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Old 2010-09-30, 03:20   Link #28
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What I like about Japanese music is its versatility.

Not all songs belonging to a certain JGenre (Japanese music counterpart of a certain music genre) have the same contents. They all vary in instruments used, what each song says is different and even the genre range of a certain group can differ. In the West, however, maybe because of the idea of packaging, artists tend to focus on a single genre and -- rarely -- move to another genre after a certain period.
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Old 2010-10-01, 20:51   Link #29
Trans-Fat
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/off topic'ish
If a new radio stationed which plays nothing but Japanese and Korean (maybe to include Chinese also) music opened in your general area, how successful do you think this radio station will last?

/ends off topic'ish

One thing I find different in my opinion is that most music here in America (particular rap) lacks variations, innovation, and meaning. Sure it may be about $ex, being the baddest, cars, money, drugs. But what else? Most songs do not have the elements to make me wanna "fall in love" with it. Some songs and artists I do like. Usher, Alicia Keys, T.I., and Eminem are part of the few artists I do like.

As some people already mentioned, a lot of the Japanese (rock) music are meshed together. I admit that sometimes I cannot tell if a song is rock, pop, or trance. I just group them all together as one lol. Listening to Kotoko now, I can't tell which genre is the correct genre.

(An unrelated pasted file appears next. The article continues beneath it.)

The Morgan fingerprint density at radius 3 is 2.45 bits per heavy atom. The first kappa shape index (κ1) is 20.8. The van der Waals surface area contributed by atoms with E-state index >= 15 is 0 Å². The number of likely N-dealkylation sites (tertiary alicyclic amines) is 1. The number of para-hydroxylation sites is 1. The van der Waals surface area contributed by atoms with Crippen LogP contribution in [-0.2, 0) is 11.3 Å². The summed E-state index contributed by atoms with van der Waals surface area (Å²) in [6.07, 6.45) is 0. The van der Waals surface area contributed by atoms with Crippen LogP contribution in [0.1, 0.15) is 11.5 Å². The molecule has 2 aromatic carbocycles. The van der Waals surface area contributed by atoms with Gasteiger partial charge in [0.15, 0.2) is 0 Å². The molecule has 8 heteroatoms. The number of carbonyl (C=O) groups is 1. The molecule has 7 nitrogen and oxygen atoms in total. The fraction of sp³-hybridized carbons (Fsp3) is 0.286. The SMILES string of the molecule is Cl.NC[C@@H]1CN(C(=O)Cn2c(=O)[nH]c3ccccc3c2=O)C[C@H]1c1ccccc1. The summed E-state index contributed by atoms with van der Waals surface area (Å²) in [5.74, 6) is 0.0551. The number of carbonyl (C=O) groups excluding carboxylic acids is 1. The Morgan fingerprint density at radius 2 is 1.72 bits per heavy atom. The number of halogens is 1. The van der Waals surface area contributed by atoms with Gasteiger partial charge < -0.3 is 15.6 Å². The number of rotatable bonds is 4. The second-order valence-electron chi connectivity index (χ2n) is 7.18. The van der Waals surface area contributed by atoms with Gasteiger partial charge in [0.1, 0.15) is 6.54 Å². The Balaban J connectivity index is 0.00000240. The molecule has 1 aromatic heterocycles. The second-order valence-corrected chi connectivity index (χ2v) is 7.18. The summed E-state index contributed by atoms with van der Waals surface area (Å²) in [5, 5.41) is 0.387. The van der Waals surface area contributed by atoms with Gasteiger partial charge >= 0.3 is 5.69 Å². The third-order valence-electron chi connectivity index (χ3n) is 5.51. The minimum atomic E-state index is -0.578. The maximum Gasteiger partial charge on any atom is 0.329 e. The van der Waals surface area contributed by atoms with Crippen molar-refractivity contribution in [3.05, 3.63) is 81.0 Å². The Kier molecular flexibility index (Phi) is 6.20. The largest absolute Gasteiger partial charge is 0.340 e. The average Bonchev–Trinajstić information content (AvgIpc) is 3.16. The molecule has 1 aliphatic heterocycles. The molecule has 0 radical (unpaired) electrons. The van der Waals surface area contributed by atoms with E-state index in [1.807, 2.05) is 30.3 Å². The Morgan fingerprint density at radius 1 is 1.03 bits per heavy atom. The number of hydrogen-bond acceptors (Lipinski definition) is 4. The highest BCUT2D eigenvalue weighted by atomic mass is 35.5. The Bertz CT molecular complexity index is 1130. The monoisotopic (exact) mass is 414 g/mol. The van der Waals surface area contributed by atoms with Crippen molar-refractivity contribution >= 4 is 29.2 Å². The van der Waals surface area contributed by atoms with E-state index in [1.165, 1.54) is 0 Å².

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Old 2010-12-11, 17:07   Link #30
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Japanese Rock adds pop/metal/R&B/etc tastefully. They call that alternative Rock in America. I dislike standard rock, I grew up in the 90s living on alternative (Garbage, Smashing Pumpkins, TOOL, Bush, etc.)

My fav J-Rock band is High and Mighty Color (with Maki and not so much HAL-whatever). They have pop vocals and punk rap back-up vocals set to metal instrumentals.

I like Tommy heavenly6 for their Goth Rock/Pop style.

I really like some of the compositions, with great vocals, of Kalafina for whatever genre they are.

I don't understand hardly a thing they're singing, but the songs are just good. I can easily to "jam" to them.
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Old 2010-12-12, 20:56   Link #31
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Red face

Japanese music is basically American music from the 80s as far as I'm concerned.

Anime music in general tends to use a lot of the verse, chorus, repeat structure from what I've noticed as well. Harmonies for the most part are simple in Japanese music (I even transcribed one song recently that used almost nothing but the tonic and dominant chords for its chord progression. Basically a lot of primary and secondary triads, a few 7ths here or there and maybe a borrowed chord or two. The songs tend to stay in the same key throughout the entire song as well with the exception of a few rarities.